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PGW 8th July 2003 05:34 AM

Class A headphone amplifier
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As my power amp has no headphone outlet I decided to build a little Class A discrete headphone amplifier, just to see (hear) what it would sound like.

The circuit design is attached. It's quite rudimentary, based on classic op-amp topology: mildly degenerated differential input with current mirror loading; cascode voltage gain stage, and emitter follower output biased into enough class A for driving headphones. The input diff amp current source is controlled by a green LED - I read (about twenty years ago) that green LEDs sound better than red ones. The small signal transistors are Toshiba 2SA1015/2SC2547 complementaries which I had lying around. The output transistors are BD139/140 running at 100 mA bias, so dissipating about 2W apiece. This is OK for driving hi-Z 'phones to very loud - I have a pair of Sennheiser HD600 which are 300 ohms load - without leaving Class A. The supplies are regulated with LM317/337 at 20V. No safety circuitry employed at this low power.

The amp. has open loop gain of about 80 with -3dB at about 40 kHz so I used dominant pole compensation and feeback for stability. The domininant pole cap I used is 1000 pF, with 47 pF across the feedback resistor of 22k for a gain of about 19 and a phase margin of 40 degrees according to the simulator. I used dominant pole compensation for its simplicity, I haven't tried any lead-lag compensation methods.

I built this on some cheap commercial prototyping board, which I would probably not do again as it was a pain getting all the connections sorted out. The grounds were tedious too: I made a few errors which were identifiable on test. The layout is quite compact, though. Most of the components I had laying around and are not especially 'hi-fi'. Resistors are regular metal-film, caps a mixture of electrolytic and ceramic, with mica and polystrene in feedback and signal paths.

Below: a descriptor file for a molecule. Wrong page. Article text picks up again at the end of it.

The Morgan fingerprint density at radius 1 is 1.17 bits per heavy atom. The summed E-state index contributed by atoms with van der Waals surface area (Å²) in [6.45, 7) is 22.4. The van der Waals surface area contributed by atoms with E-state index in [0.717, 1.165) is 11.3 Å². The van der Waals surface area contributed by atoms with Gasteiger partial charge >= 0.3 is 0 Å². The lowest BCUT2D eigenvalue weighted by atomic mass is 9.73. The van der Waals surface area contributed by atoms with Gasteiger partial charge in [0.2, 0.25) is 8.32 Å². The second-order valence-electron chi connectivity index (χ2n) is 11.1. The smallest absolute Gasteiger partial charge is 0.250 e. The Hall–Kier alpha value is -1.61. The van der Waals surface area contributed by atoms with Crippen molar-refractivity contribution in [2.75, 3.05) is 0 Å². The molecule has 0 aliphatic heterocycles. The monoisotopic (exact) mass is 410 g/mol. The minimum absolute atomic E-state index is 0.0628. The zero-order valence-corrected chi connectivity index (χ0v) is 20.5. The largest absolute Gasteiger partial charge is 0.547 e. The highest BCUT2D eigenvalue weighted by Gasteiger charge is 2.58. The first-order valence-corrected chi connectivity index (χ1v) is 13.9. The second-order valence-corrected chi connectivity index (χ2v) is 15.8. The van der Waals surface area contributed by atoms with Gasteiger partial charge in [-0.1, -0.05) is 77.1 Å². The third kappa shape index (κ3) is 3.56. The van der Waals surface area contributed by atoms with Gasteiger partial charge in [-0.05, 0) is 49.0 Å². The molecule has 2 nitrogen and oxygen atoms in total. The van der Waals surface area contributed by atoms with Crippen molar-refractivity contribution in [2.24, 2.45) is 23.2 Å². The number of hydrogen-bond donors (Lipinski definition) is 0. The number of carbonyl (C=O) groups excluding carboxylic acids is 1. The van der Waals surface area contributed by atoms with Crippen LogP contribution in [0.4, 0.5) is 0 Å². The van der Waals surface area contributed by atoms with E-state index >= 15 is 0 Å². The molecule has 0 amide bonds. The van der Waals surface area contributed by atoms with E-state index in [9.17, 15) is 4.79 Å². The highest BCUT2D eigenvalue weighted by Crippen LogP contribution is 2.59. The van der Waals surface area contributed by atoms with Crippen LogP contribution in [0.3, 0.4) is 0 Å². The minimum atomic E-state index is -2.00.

Simulated performance looks OK: bandwidth to about 70 kHz, harmonics below 100 dBc, intermods at around -98 dBc. Sounds fine to me.

The circuit could probably be 'beefed up' to give a higher output power: the VAS could be uprated, or the output followers made into 2 stages: you could use a BD135/136 follower pair to drive the 139/140. In fact the BD135/136 were my original choice of output transistors, but I couldn't get them anywhere so used the 139/140 combo. Being lazy, you could probably use the BD139/140 biased at 100 mA to drive another BD139/140 biased at higher collector current, though I haven't tried this out.

-- John

PGW 8th July 2003 05:35 AM

Here's the Bode plot
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Here's the closed loop frequency response

PGW 8th July 2003 05:36 AM

and the harmonic distortion
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Simulated harmonic performance

PGW 8th July 2003 05:37 AM

and the intermods
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simulated IMD performance with 7kHz and 11 kHz fundamentals

PGW 8th July 2003 05:57 AM

and finally, what it looks like
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here's a picture of the amplifier. Sorry the picture's so small, I'm not such a wiz with the digital camera (borrowed).

The toroid is a 120VA 20-0-20 I had lying around and is far too big for this job. Now that I know the amp sounds OK I suppose I should rebuild it properly.

If anyone wants to lay out a PCB, be my guest.

-- John

ashok 8th July 2003 07:06 AM

Simulation software.
Hi John,
That's quite a bit of work you did. Hope the circuit sounds fine.
Did you consider using a power boosted opamp ? Some Opamps could possibly drive the 300 ohm phones to ear bleeding levels even without a power bosting output stage.

What software did you use for your simulation? It looks interesting.

peranders 8th July 2003 07:26 AM

John, have you tested to connect the compensation capacitor directly to signal ground instead? Maybe you get a little bit smaller load of the current mirror of the input staget?

If you have an OK sound card in your PC you can test the distortion in real life. Check out the russian freeware for this

PGW 9th July 2003 02:29 AM

Hi Ashok,

I did consider an op-amp based circuit - there are several on the 'Headwize' web-site that look very good, and an elegant one in a recent issue of Audioexpress. I just felt like trying to design a transistor amp, and see what it turned out like.